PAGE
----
عنوان مقاله [English]
Background and objectives: Zinc has a role in many cases such as rumen microbial activity, immunity, and blood metabolites. But, there is no sufficient information on the effect of nano and organic Zn supplements on microbial protein synthesis and immunity variables in Holstein calves. Thus, this study was conducted to assess the effect of using nano-ZnO and Zn-methionine instead of ZnO (equal to or twice NRC 2001-recommended level) on urinary purine derivatives, microbial protein, immunoglobulins and nitrogenous compounds of the blood in pre- and post-weaning calves.
Materials and methods: Sixty suckling Holstein calves were assigned into one of the 6 experimental groups (10 replications) in a completely randomized design. The experimental treatments were the diets containing: 1- ZnO equal to NRC recommendation, 2- Zn-methionine equal to NRC recommendation, 3- nano-ZnO equal to NRC recommendation, 4- ZnO twice NRC recommendation, 5- Zn-methionine twice NRC recommendation, and 6- nano-ZnO twice NRC recommendation. During 7 to 30 days of age, the calves were fed with milk and starter concentrate according to the above treatments. From days 31 to 70, milk and mixed alfalfa-starter (at the ratio of 10:90) were provided for the calves. Weaning was done at 70 days of age and during post-weaning period (71 to 100 days of age), the calves were freely fed with experimental diets (alfalfa and starter concentrate at the ratio of 20:80). During pre- and post-weaning periods, the urinary purine derivatives, microbial N synthesis, total globulin, IgM, IgG, total protein, albumin, urea-N, creatinine and glucose of the blood were determined. Data were analyzed in a factorial experiment (3×2) using PROC MIXED of SAS (2001).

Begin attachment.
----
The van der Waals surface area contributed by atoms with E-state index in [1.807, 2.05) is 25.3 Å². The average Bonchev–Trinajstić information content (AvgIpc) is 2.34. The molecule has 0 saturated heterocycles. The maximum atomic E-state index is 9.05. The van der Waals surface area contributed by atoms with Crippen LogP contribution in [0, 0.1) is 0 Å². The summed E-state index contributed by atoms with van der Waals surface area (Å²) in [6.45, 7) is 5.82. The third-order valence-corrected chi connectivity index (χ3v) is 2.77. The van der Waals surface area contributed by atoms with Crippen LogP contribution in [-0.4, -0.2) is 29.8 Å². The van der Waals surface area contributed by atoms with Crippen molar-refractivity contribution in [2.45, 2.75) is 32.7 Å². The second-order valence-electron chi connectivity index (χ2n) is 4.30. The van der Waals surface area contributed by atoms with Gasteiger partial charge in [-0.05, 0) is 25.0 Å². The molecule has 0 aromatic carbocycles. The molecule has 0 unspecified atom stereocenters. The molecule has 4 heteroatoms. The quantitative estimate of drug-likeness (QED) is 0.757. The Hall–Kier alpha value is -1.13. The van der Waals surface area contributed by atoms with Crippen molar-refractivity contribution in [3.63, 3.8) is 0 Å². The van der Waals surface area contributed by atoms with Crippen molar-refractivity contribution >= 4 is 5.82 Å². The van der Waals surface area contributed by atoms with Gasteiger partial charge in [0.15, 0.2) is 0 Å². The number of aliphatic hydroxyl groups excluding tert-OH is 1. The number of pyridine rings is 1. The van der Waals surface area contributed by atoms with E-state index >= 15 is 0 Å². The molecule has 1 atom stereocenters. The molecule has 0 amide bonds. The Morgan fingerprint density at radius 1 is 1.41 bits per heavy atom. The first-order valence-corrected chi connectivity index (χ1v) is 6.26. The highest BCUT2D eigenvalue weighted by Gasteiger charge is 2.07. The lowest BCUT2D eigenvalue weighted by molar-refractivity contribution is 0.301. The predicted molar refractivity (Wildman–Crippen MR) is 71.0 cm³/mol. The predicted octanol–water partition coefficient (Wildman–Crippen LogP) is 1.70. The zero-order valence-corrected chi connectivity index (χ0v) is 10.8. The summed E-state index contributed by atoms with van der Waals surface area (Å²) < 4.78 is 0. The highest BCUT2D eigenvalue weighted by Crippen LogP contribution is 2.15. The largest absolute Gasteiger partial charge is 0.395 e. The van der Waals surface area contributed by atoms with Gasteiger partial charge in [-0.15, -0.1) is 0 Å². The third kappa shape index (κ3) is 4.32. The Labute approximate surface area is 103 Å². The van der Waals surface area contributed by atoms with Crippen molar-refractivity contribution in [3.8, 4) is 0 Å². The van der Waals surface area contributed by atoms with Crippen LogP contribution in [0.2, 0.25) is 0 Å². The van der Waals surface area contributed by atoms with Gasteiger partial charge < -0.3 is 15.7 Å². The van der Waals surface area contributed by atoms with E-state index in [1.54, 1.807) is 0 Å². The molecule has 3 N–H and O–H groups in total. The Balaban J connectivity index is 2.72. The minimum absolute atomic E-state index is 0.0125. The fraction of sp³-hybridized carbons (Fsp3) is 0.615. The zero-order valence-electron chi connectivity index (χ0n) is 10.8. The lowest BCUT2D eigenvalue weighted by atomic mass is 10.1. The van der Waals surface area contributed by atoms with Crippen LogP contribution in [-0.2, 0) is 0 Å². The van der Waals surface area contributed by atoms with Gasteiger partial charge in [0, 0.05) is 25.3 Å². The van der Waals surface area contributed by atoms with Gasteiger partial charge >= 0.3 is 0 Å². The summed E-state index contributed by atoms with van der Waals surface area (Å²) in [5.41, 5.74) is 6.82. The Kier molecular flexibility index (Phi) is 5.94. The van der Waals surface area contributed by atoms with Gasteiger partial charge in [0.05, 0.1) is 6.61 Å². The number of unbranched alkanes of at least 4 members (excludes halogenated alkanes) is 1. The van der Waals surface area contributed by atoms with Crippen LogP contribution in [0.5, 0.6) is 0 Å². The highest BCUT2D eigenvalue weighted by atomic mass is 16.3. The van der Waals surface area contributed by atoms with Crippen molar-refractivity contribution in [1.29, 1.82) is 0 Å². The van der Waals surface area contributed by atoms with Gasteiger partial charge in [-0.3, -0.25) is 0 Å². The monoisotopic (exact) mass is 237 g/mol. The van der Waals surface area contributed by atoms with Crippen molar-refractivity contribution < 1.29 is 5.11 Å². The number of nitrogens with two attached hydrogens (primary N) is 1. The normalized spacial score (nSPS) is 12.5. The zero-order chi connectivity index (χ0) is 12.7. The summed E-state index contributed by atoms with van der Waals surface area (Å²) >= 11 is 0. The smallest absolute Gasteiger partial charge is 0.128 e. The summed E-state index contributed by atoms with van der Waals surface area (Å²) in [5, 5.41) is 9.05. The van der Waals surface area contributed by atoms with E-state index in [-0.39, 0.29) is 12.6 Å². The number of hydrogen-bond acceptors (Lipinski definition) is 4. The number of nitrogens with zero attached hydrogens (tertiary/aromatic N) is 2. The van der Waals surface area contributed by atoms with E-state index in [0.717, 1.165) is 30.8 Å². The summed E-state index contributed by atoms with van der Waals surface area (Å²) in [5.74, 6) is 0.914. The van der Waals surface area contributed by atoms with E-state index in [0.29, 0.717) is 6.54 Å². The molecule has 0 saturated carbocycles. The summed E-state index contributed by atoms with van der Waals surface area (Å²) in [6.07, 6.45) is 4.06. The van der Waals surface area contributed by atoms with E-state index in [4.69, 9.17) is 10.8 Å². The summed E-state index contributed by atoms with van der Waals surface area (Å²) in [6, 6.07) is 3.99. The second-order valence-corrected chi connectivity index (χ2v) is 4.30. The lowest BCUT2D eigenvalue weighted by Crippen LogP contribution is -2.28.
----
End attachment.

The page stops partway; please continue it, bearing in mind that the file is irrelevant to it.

Results: Urinary purine derivatives and microbial N synthesis were not affected by replacing ZnO with nano-ZnO and Zn-methionine during pre- and post-weaning periods. Zinc chemical form had no significant effect on the blood concentrations of total globulin, IgM and IgA. Total protein, albumin, urea-N, creatinine and glucose in the blood of the calves fed with inorganic, nano or organic Zn supplements were the same. Moreover, increasing Zn level in the diet had no effect on urinary purine derivatives, microbial N synthesis, total globulin, IgM, IgA, total protein, urea-N, creatinine and glucose.
Conclusion: Using nano-ZnO and Zn-methionine instead of ZnO and also the increasing dietary Zn level had no effect on microbial protein synthesis, IgM, IgA, nitrogenous compounds and glucose in the blood of the calves. Thus, feeding the conventional inorganic Zn source (ZnO) at the NRC-recommended level was sufficient to supply the calves’ requirement during pre- and post-weaning periods and the other sources are not recommended.